Doug Glassman, who Tumblrs at '80s Marvel Rocks!]
Most of the Secret Wars tie-ins based on previous stories and events take one of two paths. Some, like Inferno, tell a "What If?" story to take the concept in a new direction. Others, like Infinity Gauntlet, use the title and a few elements but do something otherwise unrelated. The exception to this rule so far has been Wolverine: Old Man Logan, a wise move considering that the original storyline was set up to have sequels. Mark Millar's "final Wolverine story" is probably the best thing I've read from him if only because of the potential in the concept.
It seems I'll have to start reevaluating my statements about not enjoying post-apocalyptic stories, because this, Weapon Brown, Wasteland, and Age of X and have all surpassed what I see as the genre's limitations. At times Old Man Logan and Weapon Brown seem to have the exact same plot, but that's primarily because they're both riffing on Mad Max. Where Weapon Brown uses classic characters to lampoon various genres, this comic uses them to make the emotional beats hit much harder. Having the inbred descendants of the Hulk be the horrible landlords of Logan and his family is an effective shortcut compared to inventing new characters and trying to imbue them with menace.
It's been fifty years since the supervillains took over after a mass superhero massacre; in retrospect it's the same conceit as Millar's Wanted without the idea that our world is a result of these events. If you want to get a little inventive with the timeline, it's quite possible that the world of Old Man Logan branched off at the Acts of Vengeance crossover. Only a few details -- like the Sentry's sigil appearing on a flag -- work against this. There's a lot of suspense built up around what caused Logan to end his career as Wolverine and what his role was in the supervillain takeover. Although the lead-in to the reveal is still powerful, I'm going to not spoil the big secret and let you find out what it is for yourself.
One of the major reasons why Old Man Logan seemed to demand a sequel was because the original had a detailed map drawn up of the apocalyptic USA. The narrative only visits a few places, so there's lots of room for the new title to explore. There are story segments that we don't get to see that take place in cities like Paste Pot Creek. Even before the story begins, the map conveys the sense that a lot has occurred in the fifty years. Territories have shifted from villain to villain; the Hulk took over the Abomination's land, while Magneto eventually succumbed to age and left a power vacuum in Las Vegas behind.
It falls to Hawkeye to instigate the journey across the United States that takes Logan away from home. Logan needs to get money to pay the Hulks' rent since he refuses to bare his claws for any reason; Hawkeye's delivery mission is a little more ambiguous. That part of the journey becomes a shaggy dog story towards the end, and Hawkeye exits the story with a mixed effect on the narrative. He's a great character on his own, but the notion that he married Spider-Man's daughter is just ... weird. It's not a particularly effective plot point since Spidey is long-dead and the math doesn't add up. If it was just to get the Spider-Mobile involved in the plot, then it would've been easier to have them steal it.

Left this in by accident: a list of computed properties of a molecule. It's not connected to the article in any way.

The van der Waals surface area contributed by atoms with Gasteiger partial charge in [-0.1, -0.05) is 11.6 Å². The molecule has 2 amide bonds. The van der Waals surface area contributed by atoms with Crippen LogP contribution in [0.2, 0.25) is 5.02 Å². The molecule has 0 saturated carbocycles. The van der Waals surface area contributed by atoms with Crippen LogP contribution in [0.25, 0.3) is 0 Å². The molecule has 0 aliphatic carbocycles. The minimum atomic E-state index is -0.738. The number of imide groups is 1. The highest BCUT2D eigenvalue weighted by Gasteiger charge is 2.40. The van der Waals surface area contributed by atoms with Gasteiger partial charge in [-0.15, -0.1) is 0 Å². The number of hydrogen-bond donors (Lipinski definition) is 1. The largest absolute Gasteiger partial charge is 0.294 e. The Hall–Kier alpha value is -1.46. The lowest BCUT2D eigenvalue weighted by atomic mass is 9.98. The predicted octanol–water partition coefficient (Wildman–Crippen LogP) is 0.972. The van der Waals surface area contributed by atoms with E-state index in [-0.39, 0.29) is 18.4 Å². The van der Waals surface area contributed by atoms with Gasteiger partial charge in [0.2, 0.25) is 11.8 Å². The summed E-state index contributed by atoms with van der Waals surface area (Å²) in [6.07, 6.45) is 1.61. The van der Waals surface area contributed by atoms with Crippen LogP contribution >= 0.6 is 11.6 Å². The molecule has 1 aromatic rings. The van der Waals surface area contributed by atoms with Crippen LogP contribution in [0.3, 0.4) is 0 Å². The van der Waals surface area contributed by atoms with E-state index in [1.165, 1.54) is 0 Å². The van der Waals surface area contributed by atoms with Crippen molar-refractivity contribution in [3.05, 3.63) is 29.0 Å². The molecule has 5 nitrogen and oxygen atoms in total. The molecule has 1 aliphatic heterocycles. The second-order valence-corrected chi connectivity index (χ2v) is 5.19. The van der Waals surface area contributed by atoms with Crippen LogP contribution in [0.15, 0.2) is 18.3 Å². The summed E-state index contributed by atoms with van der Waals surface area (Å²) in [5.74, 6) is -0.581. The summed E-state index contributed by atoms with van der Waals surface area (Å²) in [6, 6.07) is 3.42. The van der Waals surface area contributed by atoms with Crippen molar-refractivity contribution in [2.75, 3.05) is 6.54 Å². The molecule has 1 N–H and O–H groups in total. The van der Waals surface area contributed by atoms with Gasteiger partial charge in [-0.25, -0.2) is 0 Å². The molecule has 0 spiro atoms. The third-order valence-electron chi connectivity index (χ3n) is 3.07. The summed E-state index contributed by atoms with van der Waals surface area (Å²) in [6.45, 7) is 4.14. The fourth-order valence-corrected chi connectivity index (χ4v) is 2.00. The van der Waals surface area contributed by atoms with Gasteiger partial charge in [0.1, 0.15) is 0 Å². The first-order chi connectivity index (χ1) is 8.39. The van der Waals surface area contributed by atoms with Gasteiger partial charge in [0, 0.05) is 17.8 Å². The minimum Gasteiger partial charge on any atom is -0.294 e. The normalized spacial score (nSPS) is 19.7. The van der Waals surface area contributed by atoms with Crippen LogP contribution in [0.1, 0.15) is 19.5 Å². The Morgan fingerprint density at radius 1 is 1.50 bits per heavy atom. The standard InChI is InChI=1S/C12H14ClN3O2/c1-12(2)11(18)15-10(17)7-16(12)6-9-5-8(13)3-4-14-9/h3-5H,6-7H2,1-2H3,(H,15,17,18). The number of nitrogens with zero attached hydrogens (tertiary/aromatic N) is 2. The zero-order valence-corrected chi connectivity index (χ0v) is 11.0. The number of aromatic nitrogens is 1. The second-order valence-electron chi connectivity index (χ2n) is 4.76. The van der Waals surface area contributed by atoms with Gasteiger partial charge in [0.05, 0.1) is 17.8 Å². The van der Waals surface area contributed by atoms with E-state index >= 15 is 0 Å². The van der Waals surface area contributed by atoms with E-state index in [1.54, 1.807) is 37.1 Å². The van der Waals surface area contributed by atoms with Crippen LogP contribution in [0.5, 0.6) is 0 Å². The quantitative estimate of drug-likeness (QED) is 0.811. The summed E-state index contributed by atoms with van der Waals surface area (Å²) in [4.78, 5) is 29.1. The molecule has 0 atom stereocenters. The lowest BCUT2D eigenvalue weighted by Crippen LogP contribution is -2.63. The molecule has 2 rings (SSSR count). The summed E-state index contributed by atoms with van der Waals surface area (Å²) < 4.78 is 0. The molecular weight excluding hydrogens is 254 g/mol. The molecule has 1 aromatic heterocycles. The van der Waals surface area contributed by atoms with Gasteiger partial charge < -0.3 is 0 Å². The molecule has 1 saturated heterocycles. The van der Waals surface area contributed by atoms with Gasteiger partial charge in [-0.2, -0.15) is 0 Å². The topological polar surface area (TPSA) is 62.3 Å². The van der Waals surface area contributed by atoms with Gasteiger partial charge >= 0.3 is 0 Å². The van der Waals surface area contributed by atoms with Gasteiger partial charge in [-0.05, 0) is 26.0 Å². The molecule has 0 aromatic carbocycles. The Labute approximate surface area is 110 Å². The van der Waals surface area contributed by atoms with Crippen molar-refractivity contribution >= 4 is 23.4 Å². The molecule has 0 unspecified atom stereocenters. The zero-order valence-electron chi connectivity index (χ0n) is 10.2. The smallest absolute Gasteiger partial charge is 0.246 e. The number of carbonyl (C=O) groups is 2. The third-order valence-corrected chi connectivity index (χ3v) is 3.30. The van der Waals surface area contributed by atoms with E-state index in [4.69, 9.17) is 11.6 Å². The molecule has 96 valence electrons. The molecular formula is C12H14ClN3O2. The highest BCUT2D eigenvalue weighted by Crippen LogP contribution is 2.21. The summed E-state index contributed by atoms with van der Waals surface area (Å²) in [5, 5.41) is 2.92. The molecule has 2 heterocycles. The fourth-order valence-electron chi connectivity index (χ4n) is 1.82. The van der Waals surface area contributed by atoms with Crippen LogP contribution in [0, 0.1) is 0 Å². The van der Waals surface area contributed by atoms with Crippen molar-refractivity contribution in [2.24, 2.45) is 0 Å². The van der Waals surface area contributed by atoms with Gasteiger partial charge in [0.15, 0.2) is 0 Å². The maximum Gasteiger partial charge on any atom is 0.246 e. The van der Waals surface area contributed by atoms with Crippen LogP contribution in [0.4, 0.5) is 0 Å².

Steve McNiven is a huge boon to Old Man Logan as he is able to depict the awful future of the Marvel Universe with shocking detail. I'm glad I read this in guided view on Comixology as I would have missed some great facial expressions and setting elements otherwise. My favorite are the words "the vermin have inherited the Earth" scratched almost imperceptibly on a truck in a background panel. McNiven is the kind of artist who draws every rock and every shard of glass that resulted from an explosion, and this captures much of the mood that Millar is conveying with the story itself. There's a lot of gore, but it's a story that honestly deserves that much bloodshed, even if some of the deaths are fairly ridiculous.
There's been talk of Wolverine: Old Man Logan being adapted into the final film for Hugh Jackman's version of Wolverine. If that's the case, I would wholeheartedly support it as Old Man Logan feels like Millar wrote it as a screenplay first. The recent release of Mad Max: Fury Road has proven to me that post-apocalyptic fare doesn't have to be utterly brainless; while I haven't seen it yet, it's very rare that such a film would even pique my interest or generate such debate online. Perhaps they could even cut out the middle-man and have George Miller direct the adaptation of Old Man Logan ... although I dread the kind of restrictions Fox would likely put on such a project. One thing is for certain: as the teasers for the All-New, All-Different Marvel Universe have demonstrated, Old Man Logan isn't going anywhere soon, and I'm excited to see what's in store.
Next week, I'll continue my look at inspirations for the various Secret Wars tie-ins with another classic, Neil Gaiman's Marvel 1602.